Zen Malang (extreme right, in black), and his MinHRAC family during MinHRAC’s Field Monitoring Coordinators’ 3rd General Assembly and Stocktaking on January 6 to 8, 2012 at Sarangani Highlands in General Santos City. Photo posted by MinHRAC Dabaw

MinHRAC noted that “true peace in the conflict-affected communities cannot be attained without human rights,” that the successful defense and advocacy for human rights in the conflict-affected areas can only be possible with the active involvement of residents and stakeholders in these communities; and that all aspects of human rights work must observe the basic principles of impartiality, neutrality, and independence.”

As Executive Director, Malang returned money to a foreign funding agency for imposing something that MinHRAC had earlier disagreed with.

Malang was also among the founders of the Bangsamoro Laywers Network.

He was a member of the Third Party Monitoring Team (TPMT), the body set up by the Philippine government and the Moro Islamic Liberation Front to monitor the implementation of the peace agreement.

Moro patriot

“Brother Zen was a Moro human rights lawyer-activist and a critical thinker like us who played an active role in the peace negotiations by representing the MILF in the Protection of Civilian Communities Component of the International Monitoring  Team. Farewell, Bother Zern. My salute!,” wrote Robert Maulana Marohombsar Alonto, a member of the MILF peace panel that negotiated with the Philippine government.

Lawyer Mary Ann Arnado, secretary-general of the Mindanao Peoples Caucus, thanked Malang for “sharing and enriching our advocacies with your critical and ever questioning mind.”

Bayan Muna Rep. Karlos Isagani Zarate described Malang as a “respected and dedicated Moro human rights advoacate and defender” who was a co-founding member of the Union of Peoples Lawyers in Mindanao.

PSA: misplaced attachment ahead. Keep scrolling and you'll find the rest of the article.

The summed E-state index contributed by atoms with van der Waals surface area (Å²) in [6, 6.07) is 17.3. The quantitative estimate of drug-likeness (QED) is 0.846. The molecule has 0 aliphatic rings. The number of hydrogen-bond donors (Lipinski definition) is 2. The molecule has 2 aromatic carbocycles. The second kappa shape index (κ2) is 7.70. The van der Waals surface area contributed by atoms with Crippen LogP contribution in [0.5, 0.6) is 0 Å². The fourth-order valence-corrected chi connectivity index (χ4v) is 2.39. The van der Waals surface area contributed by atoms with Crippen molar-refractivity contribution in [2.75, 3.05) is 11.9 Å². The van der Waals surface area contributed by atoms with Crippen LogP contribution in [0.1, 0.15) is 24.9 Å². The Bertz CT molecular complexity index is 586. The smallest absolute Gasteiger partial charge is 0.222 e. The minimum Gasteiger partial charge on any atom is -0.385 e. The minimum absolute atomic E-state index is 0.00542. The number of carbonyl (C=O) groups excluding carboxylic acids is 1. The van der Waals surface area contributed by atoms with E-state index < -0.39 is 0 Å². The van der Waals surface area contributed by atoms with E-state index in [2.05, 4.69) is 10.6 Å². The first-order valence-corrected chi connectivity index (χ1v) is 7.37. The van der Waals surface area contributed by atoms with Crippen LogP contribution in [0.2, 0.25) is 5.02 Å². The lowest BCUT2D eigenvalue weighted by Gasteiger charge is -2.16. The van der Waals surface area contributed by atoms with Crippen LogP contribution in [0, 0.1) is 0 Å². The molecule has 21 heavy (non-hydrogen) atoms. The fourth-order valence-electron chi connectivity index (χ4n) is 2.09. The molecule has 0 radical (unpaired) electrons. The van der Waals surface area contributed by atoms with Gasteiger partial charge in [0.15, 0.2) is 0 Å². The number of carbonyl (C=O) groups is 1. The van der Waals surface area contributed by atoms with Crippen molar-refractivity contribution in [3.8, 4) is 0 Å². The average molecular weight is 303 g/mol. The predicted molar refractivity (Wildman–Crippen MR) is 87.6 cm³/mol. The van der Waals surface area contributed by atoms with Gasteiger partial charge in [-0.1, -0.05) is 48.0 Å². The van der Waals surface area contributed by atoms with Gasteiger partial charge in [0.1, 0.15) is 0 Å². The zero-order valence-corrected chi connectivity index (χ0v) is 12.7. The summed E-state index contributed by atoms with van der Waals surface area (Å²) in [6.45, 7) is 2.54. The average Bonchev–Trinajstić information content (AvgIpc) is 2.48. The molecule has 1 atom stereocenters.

“We lost today a Moro patriot,” said Noor Saada, a development worker and peace advocate.

Naguib Sinarimbo, Minister of Interior and Local Government and spokesperson of the Bangsamoro Autonomous Region in Muslim Mindanao said “the Bangsamoro Government mourns the death of Atty. Zainudin Malang, a Moro patriot and human rights lawyer who defended the rights of the displaced and marginalized Bangsamoro. His contribution in the Moro struggle, especially on the application of International Humanitarian Law, will be remembered. “

Zen Malang’s Facebook profile photo, posted on December 9, 2018.

“We lost one great lawyer,” said Zamboanga City-based reporter Julie Alipala of the Philippine Daily Inquirer who remembers how Malang, despite his busy schedules as humanitarian worker in conflict areas, “never failed to follow-up on journalists whom he considered allies in human rights reporting.”

“You fought for the rights of the marginalized, the oppressed. You were a ferocious human rights lawyer but also very iyakin,” Jamela Aisha Alindogan of Al Jazeera wrote.

“What a life well lived in the service of the Bangsamoro,”  Alindogan said.

A book titled “Memoirs of a Moro Humanitarian and Human Rights Lawyer” containing the writings of Malang will be published soon, according to Amor Pendaliday who compiled his writings. (MindaNews)